Professional relationships are important both to building your practice and becoming a good lawyer. Starting out, I was lucky enough to share office space with other criminal defense attorneys. I would suggest finding an attorney whose style in court you like and watch them. See if there is an opportunity for a mentoring relationship. I know as a young attorney that may take up valuable time, but it is really worthwhile. Many bar organizations have mentoring programs. Even if you cannot work together on a case, develop a relationship with a more experienced criminal defense attorney so you have someone to brainstorm your cases with. To this day, I will call and ask to bounce a set of facts off of another attorney or ask them to proof a pleading.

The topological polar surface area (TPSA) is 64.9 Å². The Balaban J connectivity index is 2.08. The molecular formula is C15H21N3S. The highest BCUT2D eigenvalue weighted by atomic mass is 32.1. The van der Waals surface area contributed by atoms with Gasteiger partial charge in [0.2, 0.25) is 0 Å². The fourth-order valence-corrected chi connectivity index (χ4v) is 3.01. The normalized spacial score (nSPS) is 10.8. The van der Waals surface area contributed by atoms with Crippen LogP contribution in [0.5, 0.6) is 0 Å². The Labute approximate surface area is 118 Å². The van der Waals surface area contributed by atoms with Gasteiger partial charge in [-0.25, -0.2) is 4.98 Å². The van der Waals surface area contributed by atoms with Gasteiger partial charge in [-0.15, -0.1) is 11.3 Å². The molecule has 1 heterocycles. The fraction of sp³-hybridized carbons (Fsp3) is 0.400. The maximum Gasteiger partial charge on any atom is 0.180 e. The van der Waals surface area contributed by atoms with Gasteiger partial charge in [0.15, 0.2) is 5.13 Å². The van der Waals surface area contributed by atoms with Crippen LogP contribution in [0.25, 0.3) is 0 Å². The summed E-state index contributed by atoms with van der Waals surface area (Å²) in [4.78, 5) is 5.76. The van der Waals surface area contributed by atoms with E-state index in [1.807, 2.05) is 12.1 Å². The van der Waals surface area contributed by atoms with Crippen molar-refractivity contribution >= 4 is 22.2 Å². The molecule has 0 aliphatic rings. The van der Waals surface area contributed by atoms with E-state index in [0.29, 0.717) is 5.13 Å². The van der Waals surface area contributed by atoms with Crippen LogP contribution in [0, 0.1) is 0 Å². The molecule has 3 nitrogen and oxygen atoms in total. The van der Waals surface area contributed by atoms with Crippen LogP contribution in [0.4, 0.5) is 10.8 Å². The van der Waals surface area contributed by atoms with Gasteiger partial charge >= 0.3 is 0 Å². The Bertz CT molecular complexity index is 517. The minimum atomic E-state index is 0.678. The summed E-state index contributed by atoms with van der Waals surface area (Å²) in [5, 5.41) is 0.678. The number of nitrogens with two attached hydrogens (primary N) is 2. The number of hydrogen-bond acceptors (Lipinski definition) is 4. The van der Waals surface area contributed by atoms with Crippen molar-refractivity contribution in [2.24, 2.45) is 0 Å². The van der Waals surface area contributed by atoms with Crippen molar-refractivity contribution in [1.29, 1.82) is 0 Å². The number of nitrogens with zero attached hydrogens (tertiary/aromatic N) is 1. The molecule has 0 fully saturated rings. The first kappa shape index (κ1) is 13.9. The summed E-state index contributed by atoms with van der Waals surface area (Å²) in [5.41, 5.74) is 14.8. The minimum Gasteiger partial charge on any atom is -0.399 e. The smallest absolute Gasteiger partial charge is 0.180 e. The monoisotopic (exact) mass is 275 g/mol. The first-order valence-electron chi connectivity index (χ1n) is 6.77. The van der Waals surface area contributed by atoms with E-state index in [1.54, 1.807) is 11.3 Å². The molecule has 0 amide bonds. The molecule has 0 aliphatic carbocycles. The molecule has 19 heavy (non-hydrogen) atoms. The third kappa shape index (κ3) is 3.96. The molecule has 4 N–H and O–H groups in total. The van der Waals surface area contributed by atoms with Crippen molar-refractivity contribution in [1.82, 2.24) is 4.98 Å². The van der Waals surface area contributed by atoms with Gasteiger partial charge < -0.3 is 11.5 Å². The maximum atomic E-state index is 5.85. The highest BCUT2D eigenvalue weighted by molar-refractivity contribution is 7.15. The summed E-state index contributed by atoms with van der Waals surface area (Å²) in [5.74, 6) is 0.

Editor’s note:  Ms. Maceroni’s brother, James, is currently a judge on the 16th Judicial Circuit Court bench in Macomb County, see Perspective from the Bench: The Honorable James M. Maceroni,

by Neil Leithauser
Associate Editor